Five daily habit that improves your Cognitive Abilities
Five daily habits that improves your cognitive abilities

He also recommends that anyone who is having trouble sleeping, tends to stay sleepy during the day despite a perceived sufficient amount of hours asleep or who snores heavily, pauses or gasps for breath while sleeping to see their physician, as sleep conditions such as sleep apnea tend to be under diagnosed and can contribute to worsening cognitive performance.

 

 



We should also take a look at how these healthy habits work together. “Sleep is connected to nutrition and exercise and you can’t have good sleep without healthy exercise and nutrition habits,” says Dr. Reyzelman.

 

The takeaway: If you don’t prioritize quality sleep, you increase our risk of cognitive decline.

 

Connect with friends and family.

 

It sounds simple, but maintaining strong social connections is key to reducing cognitive decline. According to Stanford Medicine, people who maintained strong social connections were less likely to suffer from stress, depression and anxiety. They lived longer, had stronger immune systems and even had improved recovery time from disease.

 

In addition, research shows that social engagement—measured by factors like: living with others, playing games, going to the movies, traveling, taking classes, attending lectures or religious services, volunteering, working and visiting with friends and family—protects against cognitive decline by actually improving the gray matter in the brain.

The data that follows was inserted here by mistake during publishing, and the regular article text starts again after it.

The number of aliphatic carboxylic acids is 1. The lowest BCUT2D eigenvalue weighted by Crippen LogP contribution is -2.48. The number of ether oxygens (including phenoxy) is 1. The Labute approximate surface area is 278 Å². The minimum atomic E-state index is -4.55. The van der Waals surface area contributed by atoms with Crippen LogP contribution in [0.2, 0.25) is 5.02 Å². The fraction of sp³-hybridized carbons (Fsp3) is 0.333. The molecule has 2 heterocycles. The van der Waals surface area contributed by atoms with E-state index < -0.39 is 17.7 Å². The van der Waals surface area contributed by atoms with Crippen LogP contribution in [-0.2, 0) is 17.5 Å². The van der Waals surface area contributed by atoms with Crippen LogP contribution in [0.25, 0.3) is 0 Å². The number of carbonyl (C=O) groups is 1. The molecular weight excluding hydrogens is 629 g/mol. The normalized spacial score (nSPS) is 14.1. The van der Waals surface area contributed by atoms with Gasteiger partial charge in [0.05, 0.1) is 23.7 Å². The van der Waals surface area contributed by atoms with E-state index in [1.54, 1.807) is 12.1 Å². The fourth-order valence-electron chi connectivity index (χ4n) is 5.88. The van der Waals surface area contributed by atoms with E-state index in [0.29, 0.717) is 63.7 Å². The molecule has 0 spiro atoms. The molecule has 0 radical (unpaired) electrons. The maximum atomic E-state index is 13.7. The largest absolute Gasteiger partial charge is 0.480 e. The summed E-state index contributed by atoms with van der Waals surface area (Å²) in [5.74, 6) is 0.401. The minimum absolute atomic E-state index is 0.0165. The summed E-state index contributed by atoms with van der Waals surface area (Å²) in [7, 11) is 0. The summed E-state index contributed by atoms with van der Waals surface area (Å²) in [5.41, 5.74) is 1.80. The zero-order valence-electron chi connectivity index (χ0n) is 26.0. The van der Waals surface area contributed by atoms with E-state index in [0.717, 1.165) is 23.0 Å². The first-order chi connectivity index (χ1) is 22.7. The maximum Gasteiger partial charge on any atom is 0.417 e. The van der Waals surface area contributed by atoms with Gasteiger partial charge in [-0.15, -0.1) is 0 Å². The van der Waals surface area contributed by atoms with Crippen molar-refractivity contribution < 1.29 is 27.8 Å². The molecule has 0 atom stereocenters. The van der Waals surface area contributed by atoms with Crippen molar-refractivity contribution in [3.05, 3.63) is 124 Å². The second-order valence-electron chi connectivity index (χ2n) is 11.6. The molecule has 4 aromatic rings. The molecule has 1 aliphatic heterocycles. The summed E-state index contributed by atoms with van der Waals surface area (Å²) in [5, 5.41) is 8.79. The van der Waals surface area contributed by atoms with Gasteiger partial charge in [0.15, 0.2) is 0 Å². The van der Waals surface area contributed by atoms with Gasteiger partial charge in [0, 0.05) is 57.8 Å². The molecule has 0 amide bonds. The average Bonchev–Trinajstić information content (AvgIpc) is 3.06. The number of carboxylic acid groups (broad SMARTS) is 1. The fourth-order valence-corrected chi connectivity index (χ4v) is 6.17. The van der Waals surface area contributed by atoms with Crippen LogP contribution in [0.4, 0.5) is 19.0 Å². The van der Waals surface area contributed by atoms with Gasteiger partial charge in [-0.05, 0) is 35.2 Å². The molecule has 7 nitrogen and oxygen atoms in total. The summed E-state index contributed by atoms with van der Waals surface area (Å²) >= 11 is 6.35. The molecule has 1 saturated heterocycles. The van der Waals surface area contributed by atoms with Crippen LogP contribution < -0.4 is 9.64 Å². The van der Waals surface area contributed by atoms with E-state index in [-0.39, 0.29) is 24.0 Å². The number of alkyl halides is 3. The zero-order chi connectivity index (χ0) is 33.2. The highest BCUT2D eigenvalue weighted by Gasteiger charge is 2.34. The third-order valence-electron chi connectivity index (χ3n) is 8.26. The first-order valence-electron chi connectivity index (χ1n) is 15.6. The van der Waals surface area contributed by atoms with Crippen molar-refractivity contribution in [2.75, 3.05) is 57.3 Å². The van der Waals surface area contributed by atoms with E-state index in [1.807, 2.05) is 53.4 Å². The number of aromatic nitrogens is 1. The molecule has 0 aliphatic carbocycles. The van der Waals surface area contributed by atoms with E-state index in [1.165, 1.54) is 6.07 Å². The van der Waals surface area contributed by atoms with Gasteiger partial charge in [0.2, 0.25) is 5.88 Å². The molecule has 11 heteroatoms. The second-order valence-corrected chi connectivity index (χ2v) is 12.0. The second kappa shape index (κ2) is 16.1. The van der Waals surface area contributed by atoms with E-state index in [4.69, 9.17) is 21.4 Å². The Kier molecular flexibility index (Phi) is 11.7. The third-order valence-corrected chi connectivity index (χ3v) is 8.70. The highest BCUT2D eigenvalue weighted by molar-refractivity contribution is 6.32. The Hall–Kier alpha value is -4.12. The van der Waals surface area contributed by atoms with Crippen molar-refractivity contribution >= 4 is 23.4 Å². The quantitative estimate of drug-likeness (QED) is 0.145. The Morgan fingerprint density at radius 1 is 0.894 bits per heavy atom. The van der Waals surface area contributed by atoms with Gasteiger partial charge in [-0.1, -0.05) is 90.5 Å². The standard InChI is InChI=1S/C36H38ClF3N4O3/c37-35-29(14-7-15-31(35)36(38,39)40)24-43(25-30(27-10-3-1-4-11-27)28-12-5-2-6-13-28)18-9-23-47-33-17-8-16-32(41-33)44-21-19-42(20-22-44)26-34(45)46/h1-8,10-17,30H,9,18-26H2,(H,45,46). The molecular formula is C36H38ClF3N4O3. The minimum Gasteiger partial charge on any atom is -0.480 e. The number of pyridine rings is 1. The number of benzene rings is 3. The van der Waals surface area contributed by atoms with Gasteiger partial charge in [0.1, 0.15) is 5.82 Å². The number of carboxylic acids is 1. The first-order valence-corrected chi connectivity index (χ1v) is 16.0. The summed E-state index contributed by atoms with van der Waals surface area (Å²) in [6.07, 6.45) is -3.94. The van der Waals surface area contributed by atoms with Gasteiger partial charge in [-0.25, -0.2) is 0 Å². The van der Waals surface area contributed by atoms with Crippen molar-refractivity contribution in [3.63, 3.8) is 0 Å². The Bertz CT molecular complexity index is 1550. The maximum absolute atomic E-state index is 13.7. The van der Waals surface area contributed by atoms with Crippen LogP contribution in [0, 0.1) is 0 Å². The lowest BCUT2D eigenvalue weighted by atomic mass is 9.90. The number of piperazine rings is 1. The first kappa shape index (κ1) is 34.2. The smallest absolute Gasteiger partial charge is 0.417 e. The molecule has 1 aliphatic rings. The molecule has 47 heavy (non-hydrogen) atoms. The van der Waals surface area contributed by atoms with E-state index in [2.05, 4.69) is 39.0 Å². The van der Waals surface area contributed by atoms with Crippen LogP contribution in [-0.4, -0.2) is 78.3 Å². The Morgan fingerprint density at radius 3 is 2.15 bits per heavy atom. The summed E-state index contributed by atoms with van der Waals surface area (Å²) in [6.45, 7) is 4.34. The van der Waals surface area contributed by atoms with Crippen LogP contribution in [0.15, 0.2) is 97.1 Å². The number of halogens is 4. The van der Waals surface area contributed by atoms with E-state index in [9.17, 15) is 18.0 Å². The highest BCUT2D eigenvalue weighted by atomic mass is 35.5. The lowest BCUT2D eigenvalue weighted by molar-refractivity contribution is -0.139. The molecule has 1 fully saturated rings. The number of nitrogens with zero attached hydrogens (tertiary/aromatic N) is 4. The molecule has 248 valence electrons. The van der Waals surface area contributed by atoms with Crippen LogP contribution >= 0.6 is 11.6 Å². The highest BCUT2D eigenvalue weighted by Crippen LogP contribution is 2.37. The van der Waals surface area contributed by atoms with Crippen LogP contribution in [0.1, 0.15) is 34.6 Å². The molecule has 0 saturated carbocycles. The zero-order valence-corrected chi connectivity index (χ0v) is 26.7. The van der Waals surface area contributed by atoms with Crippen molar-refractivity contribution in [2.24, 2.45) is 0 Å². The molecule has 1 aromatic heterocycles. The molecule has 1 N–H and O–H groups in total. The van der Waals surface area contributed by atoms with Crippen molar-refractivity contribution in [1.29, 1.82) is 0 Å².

Dr. Reyzelman stresses the importance of staying connected, “Continued socialization and building of relationships at any age is vital to brain health. Feelings of loneliness and isolation have been linked to depression and dementia, and social connections reduce the risk that mild cognitive impairment progresses to dementia.”

 

The takeaway: Get out and go. Reach out and connect. Spend time with family and friends. It’s more than fun; it’s important to maintaining a healthy brain.

 

Bottom Line
The choices that we make each day matter.

 

If our goal is to be able to do the things we enjoy with the people we love for as long as we possibly can, we need to focus on the habits and routines that we implement into our daily lives.

 

By making healthy food choices, getting exercise, meditating, getting quality sleep and spending time with friends—we reduce our risk of cognitive decline and improve our overall health and well-being.

 

 

Julie Jones

TEMI BADMUS
Temi Badmus is a Food scientist and an Art enthusiast. Her desire is to give a listening ear to people and to give an opportunity for everyone to be heard. She is a humorous and controversial writer, who believes all form of writing is audible if it's done well. Temi Badmus is research oriented, dog lover; she is currently a mum to two brutal Jack Russell terrier " Cash and Indigo" . 🐕 🐕 The future is female... The future is Productive.